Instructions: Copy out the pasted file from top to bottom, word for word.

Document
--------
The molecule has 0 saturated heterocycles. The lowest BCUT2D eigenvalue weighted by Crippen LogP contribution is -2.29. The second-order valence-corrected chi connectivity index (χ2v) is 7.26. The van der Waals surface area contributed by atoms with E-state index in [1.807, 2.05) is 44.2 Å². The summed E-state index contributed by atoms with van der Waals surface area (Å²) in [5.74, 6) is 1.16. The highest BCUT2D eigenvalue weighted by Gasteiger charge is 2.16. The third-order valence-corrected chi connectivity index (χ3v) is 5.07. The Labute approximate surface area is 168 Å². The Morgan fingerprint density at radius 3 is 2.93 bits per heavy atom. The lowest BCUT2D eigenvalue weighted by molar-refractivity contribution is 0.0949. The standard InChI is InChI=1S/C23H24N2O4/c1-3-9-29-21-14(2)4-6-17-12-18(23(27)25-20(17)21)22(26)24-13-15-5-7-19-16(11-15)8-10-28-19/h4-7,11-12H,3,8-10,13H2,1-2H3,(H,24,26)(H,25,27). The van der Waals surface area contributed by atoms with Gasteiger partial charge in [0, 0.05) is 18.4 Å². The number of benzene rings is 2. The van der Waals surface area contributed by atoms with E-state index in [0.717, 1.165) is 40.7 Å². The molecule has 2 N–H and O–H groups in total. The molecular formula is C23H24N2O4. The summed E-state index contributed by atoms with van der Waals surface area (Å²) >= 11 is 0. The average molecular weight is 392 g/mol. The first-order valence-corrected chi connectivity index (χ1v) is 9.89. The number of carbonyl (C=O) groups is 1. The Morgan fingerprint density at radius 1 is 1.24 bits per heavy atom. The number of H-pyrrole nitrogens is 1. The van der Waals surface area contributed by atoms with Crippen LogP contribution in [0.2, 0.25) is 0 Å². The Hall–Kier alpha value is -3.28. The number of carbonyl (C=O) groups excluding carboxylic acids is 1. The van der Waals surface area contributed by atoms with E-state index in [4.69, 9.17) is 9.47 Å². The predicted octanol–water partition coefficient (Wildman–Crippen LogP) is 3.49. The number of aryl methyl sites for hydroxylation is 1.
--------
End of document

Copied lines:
The molecule has 0 saturated heterocycles. The lowest BCUT2D eigenvalue weighted by Crippen LogP contribution is -2.29. The second-order valence-corrected chi connectivity index (χ2v) is 7.26. The van der Waals surface area contributed by atoms with E-state index in [1.807, 2.05) is 44.2 Å². The summed E-state index contributed by atoms with van der Waals surface area (Å²) in [5.74, 6) is 1.16. The highest BCUT2D eigenvalue weighted by Gasteiger charge is 2.16. The third-order valence-corrected chi connectivity index (χ3v) is 5.07. The Labute approximate surface area is 168 Å². The Morgan fingerprint density at radius 3 is 2.93 bits per heavy atom. The lowest BCUT2D eigenvalue weighted by molar-refractivity contribution is 0.0949. The standard InChI is InChI=1S/C23H24N2O4/c1-3-9-29-21-14(2)4-6-17-12-18(23(27)25-20(17)21)22(26)24-13-15-5-7-19-16(11-15)8-10-28-19/h4-7,11-12H,3,8-10,13H2,1-2H3,(H,24,26)(H,25,27). The van der Waals surface area contributed by atoms with Gasteiger partial charge in [0, 0.05) is 18.4 Å². The number of benzene rings is 2. The van der Waals surface area contributed by atoms with E-state index in [0.717, 1.165) is 40.7 Å². The molecule has 2 N–H and O–H groups in total. The molecular formula is C23H24N2O4. The summed E-state index contributed by atoms with van der Waals surface area (Å²) >= 11 is 0. The average molecular weight is 392 g/mol. The first-order valence-corrected chi connectivity index (χ1v) is 9.89. The number of carbonyl (C=O) groups is 1. The Morgan fingerprint density at radius 1 is 1.24 bits per heavy atom. The number of H-pyrrole nitrogens is 1. The van der Waals surface area contributed by atoms with Crippen LogP contribution in [0.2, 0.25) is 0 Å². The Hall–Kier alpha value is -3.28. The number of carbonyl (C=O) groups excluding carboxylic acids is 1. The van der Waals surface area contributed by atoms with E-state index in [4.69, 9.17) is 9.47 Å². The predicted octanol–water partition coefficient (Wildman–Crippen LogP) is 3.49. The number of aryl methyl sites for hydroxylation is 1.